I didn’t exactly grow up on a farm. I was born and raised in Los Angeles where lot sizes are measured in square footage, not acreage, and it might take you an hour and a half to drive 10 miles. Despite that, we had a milkman, and I distinctly remember a school field trip to a dairy farm when I was in the 3rd grade. But I never had much interaction with farmers, farming, or agriculture – none really. I grew up in the city, and while I had great opportunities and learned a lot about a lot of different things, I learned very little about where the food in our refrigerator and on the dinner table came from. I didn’t know any farmers.
With just 2% of our population intimately involved with agriculture, this is by no means surprising. Despite our dependence on farmers, we are no longer an agrarian society, a fact illustrated by a recent experience. Just over a year ago, I was giving a presentation with one of our dairy farmers in Logan, Utah. Logan is a college town with strong agricultural roots and boasts a growing population of just about 50,000. After our presentation, the teacher thanked me for bringing some information about farming to her students, “These city kids,” she said, “have never been on a farm. They have no idea where their food comes from.” Though I had left Los Angeles years prior, her comment gave me pause. If kids from Logan were “city kids,” we have a lot of work to do.
But I had come a long way from the kid who grew up in LA. A series of diverse work-experiences after college landed me in grad school pursuing a degree in sports nutrition. I am a distance runner – I ran in college and competed for several years after college and saw a huge need to bring nutrition education to young athletes. While advising athletes, developing programs, and conducting hands-on cooking workshops, I found myself spending a lot of time tinkering in the kitchen, playing with ingredients and asking the question so many people have at the moment, “Where does my food come from?”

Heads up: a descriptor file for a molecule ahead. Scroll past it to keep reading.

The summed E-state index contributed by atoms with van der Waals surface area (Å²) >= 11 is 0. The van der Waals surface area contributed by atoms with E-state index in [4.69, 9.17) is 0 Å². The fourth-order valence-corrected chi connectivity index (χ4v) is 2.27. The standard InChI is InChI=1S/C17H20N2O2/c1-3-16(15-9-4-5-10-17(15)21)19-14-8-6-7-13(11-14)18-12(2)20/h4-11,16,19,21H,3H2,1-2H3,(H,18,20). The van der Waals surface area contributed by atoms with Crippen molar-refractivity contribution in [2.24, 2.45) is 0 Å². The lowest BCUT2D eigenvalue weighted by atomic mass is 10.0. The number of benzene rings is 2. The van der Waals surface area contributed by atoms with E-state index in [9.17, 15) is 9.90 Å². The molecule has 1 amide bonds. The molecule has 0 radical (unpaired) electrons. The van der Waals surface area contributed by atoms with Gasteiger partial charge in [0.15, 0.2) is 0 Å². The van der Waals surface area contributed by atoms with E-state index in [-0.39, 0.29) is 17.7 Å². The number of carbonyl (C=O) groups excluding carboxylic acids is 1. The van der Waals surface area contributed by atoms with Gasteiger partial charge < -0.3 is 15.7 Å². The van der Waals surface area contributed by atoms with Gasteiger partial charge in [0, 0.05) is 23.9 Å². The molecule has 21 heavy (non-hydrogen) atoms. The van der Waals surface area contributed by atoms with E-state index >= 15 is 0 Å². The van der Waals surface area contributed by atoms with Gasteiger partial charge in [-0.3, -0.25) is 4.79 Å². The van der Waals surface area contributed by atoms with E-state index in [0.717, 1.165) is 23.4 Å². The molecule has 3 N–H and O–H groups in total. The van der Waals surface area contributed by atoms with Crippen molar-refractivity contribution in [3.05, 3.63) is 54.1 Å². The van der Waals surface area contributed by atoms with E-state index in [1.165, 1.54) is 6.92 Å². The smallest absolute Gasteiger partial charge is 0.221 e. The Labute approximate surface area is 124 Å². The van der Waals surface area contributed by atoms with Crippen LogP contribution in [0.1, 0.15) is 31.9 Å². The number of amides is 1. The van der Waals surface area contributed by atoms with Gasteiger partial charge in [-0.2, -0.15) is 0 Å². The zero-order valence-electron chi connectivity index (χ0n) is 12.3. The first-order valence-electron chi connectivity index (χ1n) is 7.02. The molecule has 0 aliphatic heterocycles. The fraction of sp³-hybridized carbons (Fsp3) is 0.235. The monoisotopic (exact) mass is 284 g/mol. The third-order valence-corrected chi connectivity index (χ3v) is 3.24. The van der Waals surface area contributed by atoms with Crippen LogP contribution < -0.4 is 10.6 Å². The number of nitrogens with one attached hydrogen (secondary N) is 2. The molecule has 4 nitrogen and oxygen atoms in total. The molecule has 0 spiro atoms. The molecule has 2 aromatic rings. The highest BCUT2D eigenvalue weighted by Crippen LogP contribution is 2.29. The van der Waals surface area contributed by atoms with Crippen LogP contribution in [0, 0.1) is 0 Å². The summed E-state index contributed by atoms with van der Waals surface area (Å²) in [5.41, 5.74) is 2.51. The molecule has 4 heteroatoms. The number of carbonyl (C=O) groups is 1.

So I was thrilled when I had the opportunity to go work for dairy farmers and really learn a bit more. As a dietitian and communicator for the Dairy Council of UT/NV, I am responsible for working with health professionals, creating informational materials for consumers, and translating scientific research into practical, applicable messages. I am responsible for generating tools that people can use and answering questions about why dairy products should have a place at the table. But before I can do any of that, before I can build those external relationships, I always have to take a step back. Where do milk, cheese, and yogurt come from? Who are the people that take care of the animals? What do their farms look like? Who are their families? Why have they chosen to stay on the farm? First and foremost, my responsibility is to our Utah and Nevada dairy farm families, to the people I represent and for whom I have the privilege of working. Only once I know them, once I understand, in my own non-farm-background-limited-way what dairy farming is all about can I even hope to speak effectively about where our food comes from and be a valuable resource for health professionals and the public. I get excited about introducing colleagues, friends, and family to our farmers – telling stories, showing pictures and videos, or inviting them to visit a farm.
In many ways, our food story has become unnecessarily complicated. At its core, our lifestyle, no matter where we live, is still built upon our humanity and our ability to build relationships and trust one another. I didn’t grow up on a farm or with farmers, but having this opportunity to work for farmers and get to know them has built a bridge and given me the chance to understand something more about the origin and production of our dairy foods. There is something profound about making a personal connection. Kids are more apt to try a new food when they have a hand in its preparation; it is easier to trust the advice of a friend.
The dairy industry is committed to bridging this gap and fostering relationships with the people behind our food supply – if not personally, then virtually. Knowing our foods’ origins is the best way to begin building a healthy relationship with food itself.
What are you doing to know where your food comes from?
Kristi Spence is the VP of Communications for the Dairy Council of Utah/Nevada. She is a registered dietitian and certified as a specialist in sports dietetics. She loves spending time with her family, cooking, running, hiking, and connecting people with farmers. Check out www.thecowlocale.com and follow Kristi on Twitter @Kristiruns & @DairyUTNV.